I’ve been doing small experiments on my balance to learn what affects it. Most research using new tools follows a progression. Step 1: you learn what people already knew. Step 2: you find new information that isn’t very interesting. Step 3: you find interesting new information. Earlier I found that I could balance on one foot longer on a wider platform — Step 1.
Now Step 2. I’ve done a few experiments comparing different footwear (sandals, shoes, barefoot). In each experiment I ran several conditions, each consisting of 12 trials standing on my left foot followed by 12 trials standing on my right foot. These trials had gaps of seconds between them. Different conditions (different footwear) were separated by at least 10 minutes and usually more.
The right-foot average was always more than the left-foot average. You can see examples of this in my earlier results. I doubt that the right foot/leg is actually better than the left so this suggests there is a substantial warmup effect, as there is in most tasks.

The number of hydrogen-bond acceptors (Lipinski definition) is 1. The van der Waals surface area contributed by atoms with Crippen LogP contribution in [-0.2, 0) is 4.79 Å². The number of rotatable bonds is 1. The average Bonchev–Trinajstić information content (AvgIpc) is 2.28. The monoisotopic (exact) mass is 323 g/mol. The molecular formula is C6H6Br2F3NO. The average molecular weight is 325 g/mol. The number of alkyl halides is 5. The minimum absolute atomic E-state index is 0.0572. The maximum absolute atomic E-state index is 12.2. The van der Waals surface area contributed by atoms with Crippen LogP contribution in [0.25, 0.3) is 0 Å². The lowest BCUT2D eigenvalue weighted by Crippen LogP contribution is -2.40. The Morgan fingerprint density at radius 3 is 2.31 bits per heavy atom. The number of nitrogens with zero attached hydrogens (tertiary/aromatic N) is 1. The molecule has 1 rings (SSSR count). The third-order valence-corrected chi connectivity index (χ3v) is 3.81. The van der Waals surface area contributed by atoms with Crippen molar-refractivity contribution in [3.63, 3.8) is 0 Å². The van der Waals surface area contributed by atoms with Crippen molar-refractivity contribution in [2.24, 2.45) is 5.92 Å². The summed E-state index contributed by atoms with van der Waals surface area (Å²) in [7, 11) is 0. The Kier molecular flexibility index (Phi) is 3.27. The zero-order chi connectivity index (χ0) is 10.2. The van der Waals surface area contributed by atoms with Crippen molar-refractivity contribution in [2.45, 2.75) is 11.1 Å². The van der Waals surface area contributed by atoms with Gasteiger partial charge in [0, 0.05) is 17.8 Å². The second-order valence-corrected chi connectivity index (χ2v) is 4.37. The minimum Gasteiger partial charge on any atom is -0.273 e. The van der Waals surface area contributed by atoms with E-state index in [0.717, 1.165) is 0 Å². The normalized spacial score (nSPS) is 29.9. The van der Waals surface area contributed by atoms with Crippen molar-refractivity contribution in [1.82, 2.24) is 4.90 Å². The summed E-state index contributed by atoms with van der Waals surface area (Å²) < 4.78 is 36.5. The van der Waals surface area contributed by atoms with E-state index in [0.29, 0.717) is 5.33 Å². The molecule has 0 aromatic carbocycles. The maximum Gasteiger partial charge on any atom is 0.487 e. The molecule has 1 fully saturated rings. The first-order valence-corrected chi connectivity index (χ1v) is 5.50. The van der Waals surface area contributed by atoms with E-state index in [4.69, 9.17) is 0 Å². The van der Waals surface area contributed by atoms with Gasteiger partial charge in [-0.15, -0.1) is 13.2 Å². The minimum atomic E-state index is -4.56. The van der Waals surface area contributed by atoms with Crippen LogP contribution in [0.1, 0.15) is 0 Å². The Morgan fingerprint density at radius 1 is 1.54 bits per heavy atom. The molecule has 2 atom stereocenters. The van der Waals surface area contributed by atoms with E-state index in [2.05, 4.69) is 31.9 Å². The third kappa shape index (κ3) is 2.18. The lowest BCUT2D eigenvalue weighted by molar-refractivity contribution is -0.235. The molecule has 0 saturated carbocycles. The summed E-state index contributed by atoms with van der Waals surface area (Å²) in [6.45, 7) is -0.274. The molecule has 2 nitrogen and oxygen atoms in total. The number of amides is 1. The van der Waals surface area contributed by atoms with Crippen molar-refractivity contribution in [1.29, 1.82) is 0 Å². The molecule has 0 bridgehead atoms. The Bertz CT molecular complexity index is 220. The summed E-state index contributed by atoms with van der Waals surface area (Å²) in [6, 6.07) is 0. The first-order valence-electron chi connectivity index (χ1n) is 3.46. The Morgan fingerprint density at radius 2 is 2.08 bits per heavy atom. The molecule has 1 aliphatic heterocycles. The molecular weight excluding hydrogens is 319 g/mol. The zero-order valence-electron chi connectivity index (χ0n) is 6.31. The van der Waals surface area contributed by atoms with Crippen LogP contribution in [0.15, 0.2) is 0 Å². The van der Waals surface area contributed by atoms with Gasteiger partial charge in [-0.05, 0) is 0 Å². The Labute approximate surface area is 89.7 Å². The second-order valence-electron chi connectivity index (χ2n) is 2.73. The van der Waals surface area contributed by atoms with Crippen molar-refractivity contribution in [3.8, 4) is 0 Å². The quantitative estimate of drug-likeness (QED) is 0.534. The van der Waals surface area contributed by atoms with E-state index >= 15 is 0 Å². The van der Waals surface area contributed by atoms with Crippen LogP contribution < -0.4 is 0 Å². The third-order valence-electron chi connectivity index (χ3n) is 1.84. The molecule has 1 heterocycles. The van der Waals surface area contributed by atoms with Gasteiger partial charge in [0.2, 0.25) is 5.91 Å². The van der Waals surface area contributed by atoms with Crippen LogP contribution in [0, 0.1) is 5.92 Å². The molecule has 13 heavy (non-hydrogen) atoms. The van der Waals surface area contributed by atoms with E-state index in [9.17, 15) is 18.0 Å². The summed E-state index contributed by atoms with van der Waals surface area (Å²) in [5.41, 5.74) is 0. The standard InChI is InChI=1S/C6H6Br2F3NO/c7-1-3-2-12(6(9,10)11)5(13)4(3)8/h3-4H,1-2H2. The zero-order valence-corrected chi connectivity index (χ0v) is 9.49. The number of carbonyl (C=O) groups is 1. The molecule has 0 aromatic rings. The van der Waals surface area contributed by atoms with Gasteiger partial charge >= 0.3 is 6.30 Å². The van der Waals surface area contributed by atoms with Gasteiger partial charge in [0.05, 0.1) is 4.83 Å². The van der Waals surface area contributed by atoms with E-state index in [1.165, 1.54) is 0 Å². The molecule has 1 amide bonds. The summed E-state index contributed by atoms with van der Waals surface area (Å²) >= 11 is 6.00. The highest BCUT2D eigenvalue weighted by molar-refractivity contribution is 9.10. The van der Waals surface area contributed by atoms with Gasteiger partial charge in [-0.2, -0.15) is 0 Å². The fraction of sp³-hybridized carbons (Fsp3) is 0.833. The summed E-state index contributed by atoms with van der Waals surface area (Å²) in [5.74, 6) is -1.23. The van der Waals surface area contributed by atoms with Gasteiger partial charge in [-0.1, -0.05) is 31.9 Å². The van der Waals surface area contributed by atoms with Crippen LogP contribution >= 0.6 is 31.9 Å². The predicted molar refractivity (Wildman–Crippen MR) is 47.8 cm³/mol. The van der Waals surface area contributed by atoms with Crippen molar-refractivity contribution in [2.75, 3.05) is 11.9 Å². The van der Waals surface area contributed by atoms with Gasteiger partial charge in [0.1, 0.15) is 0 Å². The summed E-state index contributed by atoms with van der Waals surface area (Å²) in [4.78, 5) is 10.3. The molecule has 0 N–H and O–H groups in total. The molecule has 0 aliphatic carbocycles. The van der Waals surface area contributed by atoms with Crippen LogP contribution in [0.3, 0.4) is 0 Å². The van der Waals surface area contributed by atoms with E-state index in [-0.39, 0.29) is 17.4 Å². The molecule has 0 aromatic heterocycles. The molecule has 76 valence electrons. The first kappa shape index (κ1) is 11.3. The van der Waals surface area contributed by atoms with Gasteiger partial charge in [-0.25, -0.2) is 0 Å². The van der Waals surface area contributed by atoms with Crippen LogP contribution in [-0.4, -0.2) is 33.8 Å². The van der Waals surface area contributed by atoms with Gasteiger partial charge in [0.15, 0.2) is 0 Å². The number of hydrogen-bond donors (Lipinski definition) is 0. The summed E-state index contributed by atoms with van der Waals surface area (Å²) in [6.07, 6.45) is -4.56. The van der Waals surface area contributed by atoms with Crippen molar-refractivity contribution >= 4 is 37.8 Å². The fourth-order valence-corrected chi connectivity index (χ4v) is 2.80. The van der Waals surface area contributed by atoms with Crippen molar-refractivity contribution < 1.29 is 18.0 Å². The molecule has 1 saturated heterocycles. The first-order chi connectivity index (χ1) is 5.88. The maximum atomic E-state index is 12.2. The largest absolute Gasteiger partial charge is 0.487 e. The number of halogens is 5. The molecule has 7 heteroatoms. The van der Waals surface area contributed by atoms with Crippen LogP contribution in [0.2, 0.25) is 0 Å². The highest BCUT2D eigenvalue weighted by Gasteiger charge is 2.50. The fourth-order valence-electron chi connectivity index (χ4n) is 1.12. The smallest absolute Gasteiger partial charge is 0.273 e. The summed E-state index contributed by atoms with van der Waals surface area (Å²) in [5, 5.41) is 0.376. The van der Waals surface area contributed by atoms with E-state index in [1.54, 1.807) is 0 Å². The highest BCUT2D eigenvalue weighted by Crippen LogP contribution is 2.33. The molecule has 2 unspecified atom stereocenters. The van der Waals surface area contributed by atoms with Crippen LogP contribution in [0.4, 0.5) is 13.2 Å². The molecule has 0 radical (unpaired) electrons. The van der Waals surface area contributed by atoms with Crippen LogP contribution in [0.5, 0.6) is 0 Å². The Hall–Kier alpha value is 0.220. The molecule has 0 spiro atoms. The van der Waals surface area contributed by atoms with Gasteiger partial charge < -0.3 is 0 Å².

To make measurements more precise, it would help to have a warmup period before collecting the main, more stable data. How long should it be? The graph below shows data from many of the conditions I have run arranged by trial number, with a lowess summary line.
The y axis is in log seconds, not seconds; I used a log transform to make the distribution of the data more symmetrical. The maximum time was 30 seconds. (Log(30) = 3.4.) If I kept my balance for 30 seconds, I stopped, and recorded the result as 30 seconds.
The graph shows an early warmup period that lasts 6-8 trials long, followed by a slow improvement that lasts at least 24 trials. Here is something new and not very interesting: details about the warmup effect.